When Lipids Meet Hormones: Plants’ Answer to Complex Stresses

Wang et al. show that abscisic acid-inducible genes encode lipid degrading enzymes that release polyunsaturated fatty acids from chloroplast lipids as precursors for jasmonic acid production leading to biotic defenses in Arabidopsis. Plant Cell doi.org/10.1105/tpc.18.00250

By Kun Wang and Igor Houwat

Background:  Land plants are immobile, yet they constantly encounter changing environments rich in challenges to plant life. Hormonal regulation and membrane remodeling have evolved as two important strategies plants use to adjust to variable conditions. Abscisic acid (ABA) is the plant hormone that primarily facilitates plant adaptation to abiotic stresses (e.g., cold and drought), while jasmonic acid (JA) initiates defense responses to certain biotic stresses (e.g., insect attack). On the other hand, stress-induced membrane remodeling requires enzymes that fine-tune the lipid composition as needed.

Question: We were curious about the mechanism behind stress-induced membrane lipid remodeling, in particular, which of the large number of lipid-degrading enzymes predicted to be in chloroplasts are involved.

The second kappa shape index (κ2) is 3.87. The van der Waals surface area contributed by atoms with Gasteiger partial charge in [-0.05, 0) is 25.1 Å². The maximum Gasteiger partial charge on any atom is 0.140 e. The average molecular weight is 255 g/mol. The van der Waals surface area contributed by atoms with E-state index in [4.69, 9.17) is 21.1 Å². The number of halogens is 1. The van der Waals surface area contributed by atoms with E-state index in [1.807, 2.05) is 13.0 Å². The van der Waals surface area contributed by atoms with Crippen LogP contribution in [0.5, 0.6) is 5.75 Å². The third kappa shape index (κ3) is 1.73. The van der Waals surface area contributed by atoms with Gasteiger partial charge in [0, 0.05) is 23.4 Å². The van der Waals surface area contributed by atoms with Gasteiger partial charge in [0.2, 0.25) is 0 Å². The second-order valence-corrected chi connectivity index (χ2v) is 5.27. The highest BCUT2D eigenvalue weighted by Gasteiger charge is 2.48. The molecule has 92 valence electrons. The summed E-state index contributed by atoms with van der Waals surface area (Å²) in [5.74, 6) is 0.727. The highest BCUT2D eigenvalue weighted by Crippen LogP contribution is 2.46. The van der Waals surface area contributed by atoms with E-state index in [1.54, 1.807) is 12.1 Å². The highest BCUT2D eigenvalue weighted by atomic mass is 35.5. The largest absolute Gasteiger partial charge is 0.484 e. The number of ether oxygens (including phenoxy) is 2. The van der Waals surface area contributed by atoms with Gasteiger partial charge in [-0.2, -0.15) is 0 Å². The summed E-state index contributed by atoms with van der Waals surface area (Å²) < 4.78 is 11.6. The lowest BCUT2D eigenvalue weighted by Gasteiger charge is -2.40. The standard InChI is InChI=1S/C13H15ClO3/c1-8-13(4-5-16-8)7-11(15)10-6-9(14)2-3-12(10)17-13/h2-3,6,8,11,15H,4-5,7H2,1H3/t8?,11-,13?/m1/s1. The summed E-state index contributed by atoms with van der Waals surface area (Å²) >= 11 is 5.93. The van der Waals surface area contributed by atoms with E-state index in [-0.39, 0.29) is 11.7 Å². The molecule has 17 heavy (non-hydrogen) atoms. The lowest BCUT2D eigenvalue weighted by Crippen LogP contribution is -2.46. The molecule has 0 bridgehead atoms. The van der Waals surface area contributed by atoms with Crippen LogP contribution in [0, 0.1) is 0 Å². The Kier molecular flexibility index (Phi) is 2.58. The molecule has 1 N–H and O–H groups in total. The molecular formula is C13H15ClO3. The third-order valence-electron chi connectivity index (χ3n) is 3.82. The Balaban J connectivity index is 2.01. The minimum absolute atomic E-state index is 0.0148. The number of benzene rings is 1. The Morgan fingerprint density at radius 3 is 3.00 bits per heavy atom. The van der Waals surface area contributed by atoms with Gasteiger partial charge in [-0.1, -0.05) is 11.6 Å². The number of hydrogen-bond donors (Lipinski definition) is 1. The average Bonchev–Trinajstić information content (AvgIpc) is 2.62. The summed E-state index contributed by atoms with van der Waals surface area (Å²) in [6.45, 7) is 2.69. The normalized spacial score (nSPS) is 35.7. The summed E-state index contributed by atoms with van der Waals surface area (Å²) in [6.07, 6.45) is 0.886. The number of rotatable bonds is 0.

Findings: We focused on two Arabidopsis genes, named PLASTID LIPASE2 (PLIP2) and PLIP3, that encode plastid localized lipid-degrading enzymes. These enzymes release fatty acids from the chloroplast membrane lipids to produce JA, which then turns on the molecular responses leading to biotic defense and reduction of plant vegetative growth. We found that the expression of PLIP2 and PLIP3 is induced by the ABA hormone and possibly by different abiotic stresses, such as cold or drought. Therefore, a mechanistic link between ABA signaling and JA biosynthesis through PLIP2 and PLIP3 is proposed.

Next steps: We are currently working to elucidate the individual functions of PLIP2 and 3 in response to different abiotic stresses. We are also trying to understand the precise roles that PLIP proteins play in coordinating plant responses to abiotic and biotic stresses. Eventually, we hope to use our knowledge about PLIPs to engineer crops to be more resistant to the natural onslaught of abiotic and biotic stresses.

Kun Wang, Qiang Guo, John E. Froehlich, Hope Lynn Hersh, Agnieszka Zienkiewicz, Gregg A. Howe, Christoph Benning. (2018). Two Abscisic Acid-Responsive Plastid Lipase Genes Involved in Jasmonic Acid Biosynthesis in Arabidopsis thaliana. Plant Cell May 2018, 30: 1006-1022; DOI: https://doi.org/10.1105/tpc.18.00250